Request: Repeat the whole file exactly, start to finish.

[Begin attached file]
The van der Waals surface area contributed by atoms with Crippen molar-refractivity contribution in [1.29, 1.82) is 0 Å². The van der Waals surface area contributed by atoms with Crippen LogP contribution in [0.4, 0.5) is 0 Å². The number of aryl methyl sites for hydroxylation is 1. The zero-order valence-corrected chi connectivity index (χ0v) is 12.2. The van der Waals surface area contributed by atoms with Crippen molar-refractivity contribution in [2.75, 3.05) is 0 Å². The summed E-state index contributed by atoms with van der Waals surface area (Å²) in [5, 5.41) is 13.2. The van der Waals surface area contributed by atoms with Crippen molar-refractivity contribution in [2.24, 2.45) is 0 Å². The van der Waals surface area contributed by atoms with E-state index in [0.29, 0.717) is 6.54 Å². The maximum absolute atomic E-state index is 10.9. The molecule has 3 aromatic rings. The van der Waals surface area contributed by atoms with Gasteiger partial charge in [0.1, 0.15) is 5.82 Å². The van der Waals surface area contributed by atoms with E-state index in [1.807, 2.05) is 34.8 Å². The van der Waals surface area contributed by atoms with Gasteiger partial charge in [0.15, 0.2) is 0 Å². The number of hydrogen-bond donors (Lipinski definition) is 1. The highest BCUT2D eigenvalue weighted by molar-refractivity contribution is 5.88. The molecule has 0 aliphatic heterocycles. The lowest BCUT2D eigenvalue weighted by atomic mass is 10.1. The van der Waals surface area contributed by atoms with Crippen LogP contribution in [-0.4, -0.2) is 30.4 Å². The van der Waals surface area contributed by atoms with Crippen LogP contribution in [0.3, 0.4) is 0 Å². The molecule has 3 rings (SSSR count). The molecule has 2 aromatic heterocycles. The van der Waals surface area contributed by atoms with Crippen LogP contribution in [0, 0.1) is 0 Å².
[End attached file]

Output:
The van der Waals surface area contributed by atoms with Crippen molar-refractivity contribution in [1.29, 1.82) is 0 Å². The van der Waals surface area contributed by atoms with Crippen LogP contribution in [0.4, 0.5) is 0 Å². The number of aryl methyl sites for hydroxylation is 1. The zero-order valence-corrected chi connectivity index (χ0v) is 12.2. The van der Waals surface area contributed by atoms with Crippen molar-refractivity contribution in [2.75, 3.05) is 0 Å². The summed E-state index contributed by atoms with van der Waals surface area (Å²) in [5, 5.41) is 13.2. The van der Waals surface area contributed by atoms with Crippen molar-refractivity contribution in [2.24, 2.45) is 0 Å². The van der Waals surface area contributed by atoms with E-state index in [0.29, 0.717) is 6.54 Å². The maximum absolute atomic E-state index is 10.9. The molecule has 3 aromatic rings. The van der Waals surface area contributed by atoms with Gasteiger partial charge in [0.1, 0.15) is 5.82 Å². The van der Waals surface area contributed by atoms with E-state index in [1.807, 2.05) is 34.8 Å². The van der Waals surface area contributed by atoms with Gasteiger partial charge in [0.15, 0.2) is 0 Å². The number of hydrogen-bond donors (Lipinski definition) is 1. The highest BCUT2D eigenvalue weighted by molar-refractivity contribution is 5.88. The molecule has 0 aliphatic heterocycles. The lowest BCUT2D eigenvalue weighted by atomic mass is 10.1. The van der Waals surface area contributed by atoms with Crippen LogP contribution in [-0.4, -0.2) is 30.4 Å². The van der Waals surface area contributed by atoms with Crippen LogP contribution in [0.3, 0.4) is 0 Å². The molecule has 3 rings (SSSR count). The molecule has 2 aromatic heterocycles. The van der Waals surface area contributed by atoms with Crippen LogP contribution in [0, 0.1) is 0 Å².